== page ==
Here are the first 7 rounds of drafting from AL Robinson and my view of each manager’s best and worse picks
of this phase: AL Robinson Draft Grid. Here are protection lists. The players below are listed in the opposite order of the draft. Some references will make more sense if you know that we
all live in southern Ontario,
although, Blair lives closer to Detroit than Toronto.
I am the Tigers fan in the bunch, because that’s where my baseball loving relatives are from. Art is also American born
and raised. He is a Mainer and the most partial manager in our league – to both the Red Sox and prospects. Glen is a
strong admirer of Rays. George for some reason has always stayed loyal to the Royals, poor guy. Ryan is new Scoresheet baseball.
Gil - Team 3 - Dancin' Demons - As defending
champion, Gil's selections made perfect sense for his team. Most of his picks were older players (Pettitte, C. Guillen, Uehara)
or, at least, players who had a really good year last year (N. Cruz, Balfour, Downs). The
most potentially rewarding pick was Travis Hafner on the fourth
round - a player who decidedly did not have a good year last year, but is still young enough to bounce back to stardom. Will
Gil be drafting Andruw Jones later?
For a weird whim, clearly Keji Uehara is Gil's weirdest.
With his second pick he took an aging ex-starter whose ERA in Japan
would translate to 6.67 in the big leagues this side of the Pacific. Who knows, though? As Clay Davenport reported in Baseball Prospectus, it was leg injuries in 2007 that turned him into a reliever and that year he was a rousing success setting Japanese records
and posting a 3.05 translated ERA. And.
he did pitch better in the second half of 2008 than in the first half for what that is worth. Although, I'm not
sure Baltimore is the best team to follow on their gambles. Gil’s
You know I had this thing for Gil Meche simply for his namesake? My favourite Japanese pop star recently is Takako
Uehara. That's right, that's what your 3-time defending champ bases his draft on, a namesake of a hot-looking 26-year old.
Gil's 2008 most rewarding risk (R14-R20): J. Soria R15 or J. Saunders R20
Worse whim (R14-R20): Garko R14 or Ensberg R19
George - Team 7 - Wrecking Crew - did much
gambling for the team that had our league's best regular season record last year. I think the most rewarding risk in the long
run may be his sentimental choice of Royals prospect Eric Hosmer.
I would have snatched him, if George hadn't near the end of R17. (It seems that happens too often.)
The weirdest whim of these gambles was probably Ian Kennedy.
He was my second pick last year and, despite his disastrous Major League trial, he is still a highly valuable commodity
to a team that can protect 40 players. However, he is currently the Yankees' 7th starter at best and will require George Tsuji
to dump his 13th best player at any position in order to keep him next year.
George's 2008 most rewarding risk (R14-R20): Porcello? R18
Worse whim (R14-R20): Willis R14
Goff - Team 2 - Kendry Morales has been given the Angels' first base job "with virtually no safety net". The scouts
ooed and awed about his talent when he was signed. That bat finally came alive last year in Salt Lake City. The Angels head office decided he was ready to replace Teixeira at first. Morales
responded by dominating the Dominican League this winter. Although Goff's team does already have three firstbasemen, one (Ortiz)
should be kept at DH, another (Youkilis) is a good thirdbaseman. Huff also qualifies at third base, but may be the player
Goff was targeting to replace with Morales. Huff had an outstanding year, but those have not come regularly.
The weirdest whim in my estimation has to be Kenji Johjima
a catcher with no discernable virtues greater than a half dozen others still unpicked. It is not like Goff has to worry about
replacing Joe Mauer, although, catchers do get injured more often than other position players. Yet, Johjima was taken R17,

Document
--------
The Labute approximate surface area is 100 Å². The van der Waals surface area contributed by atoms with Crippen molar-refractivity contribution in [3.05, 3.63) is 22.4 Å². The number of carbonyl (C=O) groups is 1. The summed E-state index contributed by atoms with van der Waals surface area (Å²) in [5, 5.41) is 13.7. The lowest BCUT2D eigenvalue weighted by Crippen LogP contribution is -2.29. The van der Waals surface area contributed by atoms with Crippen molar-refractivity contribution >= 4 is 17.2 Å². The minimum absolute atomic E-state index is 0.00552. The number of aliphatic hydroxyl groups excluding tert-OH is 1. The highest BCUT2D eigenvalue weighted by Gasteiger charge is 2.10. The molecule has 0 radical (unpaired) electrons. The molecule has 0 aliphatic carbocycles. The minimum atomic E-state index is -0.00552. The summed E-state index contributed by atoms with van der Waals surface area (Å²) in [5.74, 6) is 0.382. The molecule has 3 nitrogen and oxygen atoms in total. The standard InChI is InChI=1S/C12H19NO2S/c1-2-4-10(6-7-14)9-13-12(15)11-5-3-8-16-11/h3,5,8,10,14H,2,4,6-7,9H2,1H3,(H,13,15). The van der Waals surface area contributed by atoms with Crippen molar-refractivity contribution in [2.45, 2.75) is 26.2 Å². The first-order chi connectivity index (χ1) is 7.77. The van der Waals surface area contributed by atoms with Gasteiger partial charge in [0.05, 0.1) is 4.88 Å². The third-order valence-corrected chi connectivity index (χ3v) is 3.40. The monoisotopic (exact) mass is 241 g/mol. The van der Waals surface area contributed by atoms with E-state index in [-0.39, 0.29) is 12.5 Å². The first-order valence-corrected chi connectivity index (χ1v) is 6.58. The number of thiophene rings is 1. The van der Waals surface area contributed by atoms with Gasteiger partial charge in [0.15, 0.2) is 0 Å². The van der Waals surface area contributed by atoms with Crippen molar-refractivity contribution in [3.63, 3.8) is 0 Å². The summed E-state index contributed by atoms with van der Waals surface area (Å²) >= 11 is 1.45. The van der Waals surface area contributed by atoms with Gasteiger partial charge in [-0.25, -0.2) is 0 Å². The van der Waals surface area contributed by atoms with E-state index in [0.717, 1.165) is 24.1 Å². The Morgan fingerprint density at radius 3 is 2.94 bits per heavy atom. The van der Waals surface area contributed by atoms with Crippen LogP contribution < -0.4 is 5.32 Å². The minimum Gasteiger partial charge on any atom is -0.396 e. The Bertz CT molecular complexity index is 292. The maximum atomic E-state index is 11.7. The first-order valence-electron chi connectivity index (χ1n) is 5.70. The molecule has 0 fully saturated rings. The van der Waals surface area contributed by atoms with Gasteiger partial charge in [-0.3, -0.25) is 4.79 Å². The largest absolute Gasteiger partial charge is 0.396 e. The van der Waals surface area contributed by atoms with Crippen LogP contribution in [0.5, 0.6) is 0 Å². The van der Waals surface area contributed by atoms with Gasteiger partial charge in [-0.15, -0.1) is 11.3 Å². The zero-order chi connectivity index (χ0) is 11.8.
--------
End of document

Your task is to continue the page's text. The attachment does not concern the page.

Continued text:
while Goff still had an outfield spot to fill.
Stephane's 2008 most rewarding risk (R14-R20): E. Santana R18
Worse whim (R14-R20): Benoit R20
Blair - Team 9 - Huron Hornets - Although,
Justin Masterson quite possibly has a great future, I was surprised that he was picked up in the first round. It was in R16
that Blair picked up the surest rewarding risk in Kurt Suzuki.
Considering his age, durability, and his On Base Pct. compared to the other available catchers, he was clearly the prized
The weirdest whim has to be Marcus Thames (R19) - a 4th
outfielder who has little range and not even a platoon gig since Carlos Guillen is moving to the outfield. Even Blair's second
pick Nady might end up being a 4th outfielder, but I'd expect around 400 at bats for him, while less than 300 for Thames.
His at bats will only come when Sheffield, Guillen, or Ordonez need a break. Those situations
will come at unpredictable times, rather than a steady stream of 4 or 5 starts a week from Nady. Thames has to be a supreme
goofus for his mishaps to so adamantly appal my uncle with 50+ years of coaching a large private Michigan
high school's baseball team and who witnessed Howard Johnson as a rookie playing regularly for the '84 champion Tigers
- until Sparky decided it would be too embarrassing to play him in the play-offs and World Series.
Blair's 2008 most rewarding risk (R14-R20): Bradley R15
Worse whim (R14-R20): Janssen R18
John - Team 8 - Slick Silk Sox - Since I picked
my own players, I feel their risk/rewards are all pretty well in line. Since baseball talent is at the far end of a bell
curve, it is natural to think my first pick Adam Jones will have proportionally the greatest reward. I
was shocked that he was let go - let alone made it to the 6th pick. However, he hasn't had any big impact, yet. Considering
the rounds they were drafted, the better bargain might just be Jack Cust
(R16 – the pick acquired for Shoppach). I rated him about even with Burrell, just a hair below Bay. They all have
very similar OBA, Slugging, and ranges - and they are all in their early 30s.
With a 39 year old closer, I felt I had to draft some top notch bullpen support. Yet, the pickings for starters seem
very thin this year. In the first round, Art took the pitcher I thought had the best chance to be this year's Cliff Lee,
who I took in round 24 last year: Sean Gallagher. After I drafted my two relievers, Gil threw me off by drafting the
next starter on my list: Pettitte. So, I held my nose and drafted Millwood figuring with a lack of rotation depth, at least,
I'd get someone who I was confident would pitch. I know many of you regard innings eaters as close to useless in
Scoresheet, but I've been stung by too much Pitcher, AAA lately. Besides, he will be good trade bait to whatever team